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White House To Boost Intel Chip Production With $20bn

The money "will support the construction and expansion of Intel facilities in Arizona, Ohio, New Mexico, and Oregon, creating nearly 30,000 jobs and supporting tens of thousands of indirect jobs," it said.


US President Joe Biden (Photo by Jim WATSON / AFP).

 

The White House unveiled almost $20 billion in new grants and loans Wednesday to support Intel’s US chip-making facilities, marking the Biden administration’s largest funding announcement yet as it tackles China’s dominance of the crucial technology.

President Joe Biden’s decision to make the announcement during a trip to Arizona underscores his strategy of highlighting legislative achievements in key battleground states ahead of November’s presidential rematch against Donald Trump.

The southwestern state was one of the tightest races of 2020, with Biden winning by just 10,457 votes.

Winning it in 2024 could prove crucial for Biden, who faces a tough reelection fight as he seeks to convince voters still skeptical about his economic record, despite strong recent growth and job creation data, persistently low unemployment, and slowing inflation.

“The Department of Commerce has reached a preliminary agreement with Intel to provide up to $8.5 billion in direct funding along with $11 billion in loans under the CHIPS and Science Act,” the White House said in a statement.

The money “will support the construction and expansion of Intel facilities in Arizona, Ohio, New Mexico, and Oregon, creating nearly 30,000 jobs and supporting tens of thousands of indirect jobs,” it added.

– Largest CHIPS funding announcement –

Wednesday’s $8.5 billion direct funding announcement is the largest of any grant made so far under the $52.7 billion 2022 CHIPS and Science Act, US Commerce Secretary Gina Raimondo told reporters ahead of the announcement.

The money will help incentivize Intel to make more than $100 billion worth of investments, which will be one of the largest investments ever in US semiconductor manufacturing, she said.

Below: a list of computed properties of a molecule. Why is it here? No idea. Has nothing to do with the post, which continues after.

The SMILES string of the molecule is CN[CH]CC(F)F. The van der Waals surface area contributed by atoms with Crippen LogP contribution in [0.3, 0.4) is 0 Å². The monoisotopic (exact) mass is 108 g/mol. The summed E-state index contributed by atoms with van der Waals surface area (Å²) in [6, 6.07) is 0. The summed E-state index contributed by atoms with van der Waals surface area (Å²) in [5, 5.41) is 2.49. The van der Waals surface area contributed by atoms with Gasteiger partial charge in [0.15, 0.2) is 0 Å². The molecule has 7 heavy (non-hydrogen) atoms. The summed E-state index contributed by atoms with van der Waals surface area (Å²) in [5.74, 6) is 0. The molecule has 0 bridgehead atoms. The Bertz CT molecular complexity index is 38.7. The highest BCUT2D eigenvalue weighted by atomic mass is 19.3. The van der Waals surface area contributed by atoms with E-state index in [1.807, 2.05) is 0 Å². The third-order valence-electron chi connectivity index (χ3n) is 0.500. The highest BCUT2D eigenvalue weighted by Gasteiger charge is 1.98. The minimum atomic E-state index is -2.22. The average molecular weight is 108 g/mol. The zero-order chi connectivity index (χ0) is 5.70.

It puts the US on track to meet its target of producing 20 percent of the world’s cutting-edge chips by 2030, up from zero percent today, she added.

“We rely on a very small number of factories in Asia for all of our most sophisticated chips. That’s untenable and unacceptable,” she said.

“It’s an economic security problem. It’s a national security problem. And we’re going to change that,” she added.

Intel also plans to claim the US Treasury Department’s Investment Tax Credit of up to 25 percent on some capital expenditures, according to the White House, which would significantly increase the amount of financial support it receives from the US government.

The tax credit is linked to a separate Biden administration policy — also adopted in 2022 — called the Inflation Reduction Act.

– ‘Comeback story’-

“Intel’s investment is an exciting part of America’s comeback story, with leading edge semiconductor manufacturing coming back to America for the first time in 40 years,” Biden’s National Economic Advisor Lael Brainard told reporters on the same call.

“With support from the CHIPS Act, Intel’s $100 billion investment is delivering on President Biden’s promise to build the future of the semiconductor industry right here in America, with American workers,” she added.

The new funding will create 10,000 new manufacturing roles and 20,000 construction jobs, many of them unionized, Brainard said.

The White House estimates the investment will directly support at least 10,000 new jobs in both Arizona and Ohio, of which 3,000 roles in each state will be in manufacturing, and the remaining 7,000 will be in construction.

AFP